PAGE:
The World Health Organization announced Saturday the spread of monkeypox does not yet constitute a public health emergency, but WHO Director-General Tedros Adhanom Ghebreyesus said “serious concerns about the scale and speed of the current outbreak” remain.
A WHO panel made the determination at an emergency meeting called to determine if the escalating spread of monkeypox qualifies as a Public Health Emergency of International Concern (PHEIC), which would push countries to take action to limit the virus’ spread.
The committee noted that most monkeypox cases during the recent uptick have been confined to communities of “gay, bisexual and other men who have sex with men” who are not vaccinated against smallpox, but warned there is “a risk of further, sustained transmission into the wider population that should not be overlooked.”
The committee’s decision was not unanimous, but its members reached a consensus on their decision, according to the WHO, which listed several scenarios that would trigger another emergency meeting to reconsider.
An increase in the rate of case growth in the next 21 days, signs of “significant spread to and within additional countries” and an increase in the severity of cases are among the reasons the panel would reconvene.
“This is clearly an evolving health threat that my colleagues and I in the WHO Secretariat are following extremely closely,” Tedros said in a statement.
A PHEIC is the WHO’s highest level of alert possible under international law. It is intended to sound the alarm for countries to take immediate steps to stop an outbreak and to provide guidance on what measures they should be taking to achieve this. It’s also a signal for nations to activate their own emergency plans, such as boosting funding, vaccination or testing. Gian Luca Burci, a professor of international law and former WHO legal counsel, told Forbes a declaration can provide “convenient political cover” for national politicians to implement potentially unpopular policies. Under international law, nations are expected to take steps to address a PHEIC, though they are not compelled to act—many nations took weeks to respond after the WHO sounded the alarm on Covid-19 in January 2020. Clare Wenham, an associate professor of global health policy at the London School of Economics and Political Science, told Forbes there is scant empirical evidence on what actually happens if a PHEIC is declared, and said a declaration on monkeypox could mark a “test” for the WHO’s authority post-Covid.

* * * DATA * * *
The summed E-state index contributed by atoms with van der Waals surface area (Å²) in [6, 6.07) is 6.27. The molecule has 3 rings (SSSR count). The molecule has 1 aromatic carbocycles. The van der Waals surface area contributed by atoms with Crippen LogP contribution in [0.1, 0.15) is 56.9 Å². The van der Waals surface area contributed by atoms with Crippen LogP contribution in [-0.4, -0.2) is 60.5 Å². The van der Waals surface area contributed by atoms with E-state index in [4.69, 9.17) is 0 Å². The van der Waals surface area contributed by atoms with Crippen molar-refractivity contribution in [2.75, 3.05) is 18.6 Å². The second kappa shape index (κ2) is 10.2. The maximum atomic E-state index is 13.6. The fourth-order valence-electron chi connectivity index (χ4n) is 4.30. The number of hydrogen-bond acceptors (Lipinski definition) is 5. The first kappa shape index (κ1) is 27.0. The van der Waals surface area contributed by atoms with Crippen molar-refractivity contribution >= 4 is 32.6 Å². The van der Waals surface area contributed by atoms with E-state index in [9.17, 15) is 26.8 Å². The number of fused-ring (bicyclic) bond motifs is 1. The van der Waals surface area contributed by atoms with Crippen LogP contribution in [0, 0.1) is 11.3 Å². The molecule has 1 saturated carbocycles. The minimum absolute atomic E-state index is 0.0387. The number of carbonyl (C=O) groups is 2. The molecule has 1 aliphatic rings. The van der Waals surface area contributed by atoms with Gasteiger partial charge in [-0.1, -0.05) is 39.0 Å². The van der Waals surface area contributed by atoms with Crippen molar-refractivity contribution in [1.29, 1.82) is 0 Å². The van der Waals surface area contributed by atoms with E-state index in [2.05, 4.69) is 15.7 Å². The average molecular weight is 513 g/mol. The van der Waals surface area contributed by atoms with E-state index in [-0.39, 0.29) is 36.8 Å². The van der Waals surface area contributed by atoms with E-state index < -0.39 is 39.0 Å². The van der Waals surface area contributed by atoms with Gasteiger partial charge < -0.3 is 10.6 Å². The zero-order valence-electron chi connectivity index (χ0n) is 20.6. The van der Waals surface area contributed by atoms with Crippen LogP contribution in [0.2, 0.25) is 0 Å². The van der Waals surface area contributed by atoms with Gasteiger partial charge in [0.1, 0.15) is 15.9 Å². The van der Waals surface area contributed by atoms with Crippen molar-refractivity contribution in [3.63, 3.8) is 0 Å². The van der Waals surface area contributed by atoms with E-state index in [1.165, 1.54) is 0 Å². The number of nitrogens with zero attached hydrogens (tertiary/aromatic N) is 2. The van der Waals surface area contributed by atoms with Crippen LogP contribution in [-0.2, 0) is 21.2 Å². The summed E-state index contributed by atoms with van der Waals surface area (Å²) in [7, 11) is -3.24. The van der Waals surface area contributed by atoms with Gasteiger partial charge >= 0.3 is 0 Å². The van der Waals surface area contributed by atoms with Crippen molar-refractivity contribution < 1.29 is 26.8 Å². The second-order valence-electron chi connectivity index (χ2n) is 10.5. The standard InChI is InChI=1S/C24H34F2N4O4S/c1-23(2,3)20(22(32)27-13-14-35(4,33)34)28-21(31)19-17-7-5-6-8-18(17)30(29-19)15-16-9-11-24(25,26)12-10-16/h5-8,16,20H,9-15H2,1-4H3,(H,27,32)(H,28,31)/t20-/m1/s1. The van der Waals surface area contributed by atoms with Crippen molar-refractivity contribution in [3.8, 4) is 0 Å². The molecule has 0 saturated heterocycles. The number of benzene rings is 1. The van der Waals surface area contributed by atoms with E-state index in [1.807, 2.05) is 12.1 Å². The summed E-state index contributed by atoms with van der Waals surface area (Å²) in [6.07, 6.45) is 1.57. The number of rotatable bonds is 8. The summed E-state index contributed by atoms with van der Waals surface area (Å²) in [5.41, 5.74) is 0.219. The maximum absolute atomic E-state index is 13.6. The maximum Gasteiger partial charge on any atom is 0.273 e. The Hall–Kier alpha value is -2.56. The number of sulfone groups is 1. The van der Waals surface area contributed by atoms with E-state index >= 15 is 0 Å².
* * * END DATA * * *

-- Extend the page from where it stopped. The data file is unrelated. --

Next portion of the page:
Monkeypox does not spread easily between people, and is primarily transmitted through close contact with an infected animal or person or objects like towels, clothes or bedding that have been contaminated by someone with an infection. Less commonly, the virus spreads through respiratory droplets produced when people breathe, cough, talk or sneeze and particulars of the recent outbreak has experts are exploring the possibility the virus could be transmitted sexually after it was detected in the semen of some patients. While the disease has spread in some parts of Africa—where animals are believed to harbor the virus—for decades, cases elsewhere have been rare and almost always (though not exclusively) linked to travel in the region. Treatments and vaccines against monkeypox are available, though they are in limited supply and data on their use is scarce.
What We Don’t Know
While the monkeypox virus is relatively well known, the near-simultaneous emergence in several areas where it is not normally known to spread alarmed experts earlier this year, and suggests the virus may have been quietly circulating for some time. “Person-to-person transmission is ongoing and is likely underestimated,” Tedros warned. There are many unknowns about how the virus has spread around the world and among whom it is spreading, something exacerbated by testing issues. In Nigeria, Tedros said the proportion of women affected by the disease is “much higher than elsewhere,” though it is not understood why. In newly affected countries—such as in Europe and North America—cases have predominantly been among men who identify as gay, bisexual or who have sex with men. This has prompted targeted health measures aimed at at-risk communities, as well as homophobic backlash, though experts warn stigma will make it harder to contain the disease and does not reflect the fact that the virus will infect anyone, regardless of sexuality.
3,200. That’s how many cases of monkeypox have been confirmed and reported to the WHO from 48 countries in the six weeks since the organization was notified about three cases in the U.K. that were unrelated to travel, Tedros said at the start of the emergency committee meeting to discuss the outbreak on Thursday. One death has been reported in Nigeria. There have been an additional 1,500 suspected cases and around 70 deaths reported this year in Central Africa, Tedros said. Primarily, these have been in the Democratic Republic of the Congo, but there have also been reports in the Central African Republic and Cameroon.